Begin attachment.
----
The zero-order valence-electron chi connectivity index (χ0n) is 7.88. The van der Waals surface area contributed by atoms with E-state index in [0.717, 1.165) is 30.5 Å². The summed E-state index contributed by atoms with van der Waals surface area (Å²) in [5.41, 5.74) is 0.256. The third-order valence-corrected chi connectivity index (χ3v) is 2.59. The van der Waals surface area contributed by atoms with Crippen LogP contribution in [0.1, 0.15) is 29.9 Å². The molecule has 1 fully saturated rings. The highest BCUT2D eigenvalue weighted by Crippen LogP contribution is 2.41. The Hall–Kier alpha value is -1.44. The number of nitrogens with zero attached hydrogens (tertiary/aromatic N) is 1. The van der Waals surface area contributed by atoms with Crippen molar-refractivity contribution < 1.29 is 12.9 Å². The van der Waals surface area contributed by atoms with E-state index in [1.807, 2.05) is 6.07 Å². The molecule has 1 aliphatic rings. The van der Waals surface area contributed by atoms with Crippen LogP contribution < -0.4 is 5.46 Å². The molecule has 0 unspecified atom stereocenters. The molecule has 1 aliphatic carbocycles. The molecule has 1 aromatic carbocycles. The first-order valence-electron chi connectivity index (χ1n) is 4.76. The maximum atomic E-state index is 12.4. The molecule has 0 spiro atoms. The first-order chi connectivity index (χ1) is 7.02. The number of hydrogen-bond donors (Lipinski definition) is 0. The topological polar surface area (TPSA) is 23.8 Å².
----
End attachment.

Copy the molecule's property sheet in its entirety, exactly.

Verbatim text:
The zero-order valence-electron chi connectivity index (χ0n) is 7.88. The van der Waals surface area contributed by atoms with E-state index in [0.717, 1.165) is 30.5 Å². The summed E-state index contributed by atoms with van der Waals surface area (Å²) in [5.41, 5.74) is 0.256. The third-order valence-corrected chi connectivity index (χ3v) is 2.59. The van der Waals surface area contributed by atoms with Crippen LogP contribution in [0.1, 0.15) is 29.9 Å². The molecule has 1 fully saturated rings. The highest BCUT2D eigenvalue weighted by Crippen LogP contribution is 2.41. The Hall–Kier alpha value is -1.44. The number of nitrogens with zero attached hydrogens (tertiary/aromatic N) is 1. The van der Waals surface area contributed by atoms with Crippen molar-refractivity contribution < 1.29 is 12.9 Å². The van der Waals surface area contributed by atoms with E-state index in [1.807, 2.05) is 6.07 Å². The molecule has 1 aliphatic rings. The van der Waals surface area contributed by atoms with Crippen LogP contribution < -0.4 is 5.46 Å². The molecule has 0 unspecified atom stereocenters. The molecule has 1 aliphatic carbocycles. The molecule has 1 aromatic carbocycles. The first-order valence-electron chi connectivity index (χ1n) is 4.76. The maximum atomic E-state index is 12.4. The molecule has 0 spiro atoms. The first-order chi connectivity index (χ1) is 7.02. The number of hydrogen-bond donors (Lipinski definition) is 0. The topological polar surface area (TPSA) is 23.8 Å².